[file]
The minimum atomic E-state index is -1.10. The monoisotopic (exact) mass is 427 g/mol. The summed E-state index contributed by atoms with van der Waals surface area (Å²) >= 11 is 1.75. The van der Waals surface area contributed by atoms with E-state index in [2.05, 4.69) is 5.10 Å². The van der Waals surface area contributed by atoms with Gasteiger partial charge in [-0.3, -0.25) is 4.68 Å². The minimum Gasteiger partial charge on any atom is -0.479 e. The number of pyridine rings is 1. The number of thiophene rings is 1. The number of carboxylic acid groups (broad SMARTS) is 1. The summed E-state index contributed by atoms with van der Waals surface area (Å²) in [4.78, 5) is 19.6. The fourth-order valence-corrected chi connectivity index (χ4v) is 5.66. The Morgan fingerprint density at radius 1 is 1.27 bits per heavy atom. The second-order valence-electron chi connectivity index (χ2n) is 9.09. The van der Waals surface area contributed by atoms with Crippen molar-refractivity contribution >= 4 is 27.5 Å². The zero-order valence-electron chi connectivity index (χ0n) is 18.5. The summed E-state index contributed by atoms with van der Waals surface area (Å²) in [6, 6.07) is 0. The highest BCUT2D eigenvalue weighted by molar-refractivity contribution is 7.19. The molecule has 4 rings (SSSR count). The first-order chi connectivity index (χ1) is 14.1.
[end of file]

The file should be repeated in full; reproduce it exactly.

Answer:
The minimum atomic E-state index is -1.10. The monoisotopic (exact) mass is 427 g/mol. The summed E-state index contributed by atoms with van der Waals surface area (Å²) >= 11 is 1.75. The van der Waals surface area contributed by atoms with E-state index in [2.05, 4.69) is 5.10 Å². The van der Waals surface area contributed by atoms with Gasteiger partial charge in [-0.3, -0.25) is 4.68 Å². The minimum Gasteiger partial charge on any atom is -0.479 e. The number of pyridine rings is 1. The number of thiophene rings is 1. The number of carboxylic acid groups (broad SMARTS) is 1. The summed E-state index contributed by atoms with van der Waals surface area (Å²) in [4.78, 5) is 19.6. The fourth-order valence-corrected chi connectivity index (χ4v) is 5.66. The Morgan fingerprint density at radius 1 is 1.27 bits per heavy atom. The second-order valence-electron chi connectivity index (χ2n) is 9.09. The van der Waals surface area contributed by atoms with Crippen molar-refractivity contribution >= 4 is 27.5 Å². The zero-order valence-electron chi connectivity index (χ0n) is 18.5. The summed E-state index contributed by atoms with van der Waals surface area (Å²) in [6, 6.07) is 0. The highest BCUT2D eigenvalue weighted by molar-refractivity contribution is 7.19. The molecule has 4 rings (SSSR count). The first-order chi connectivity index (χ1) is 14.1.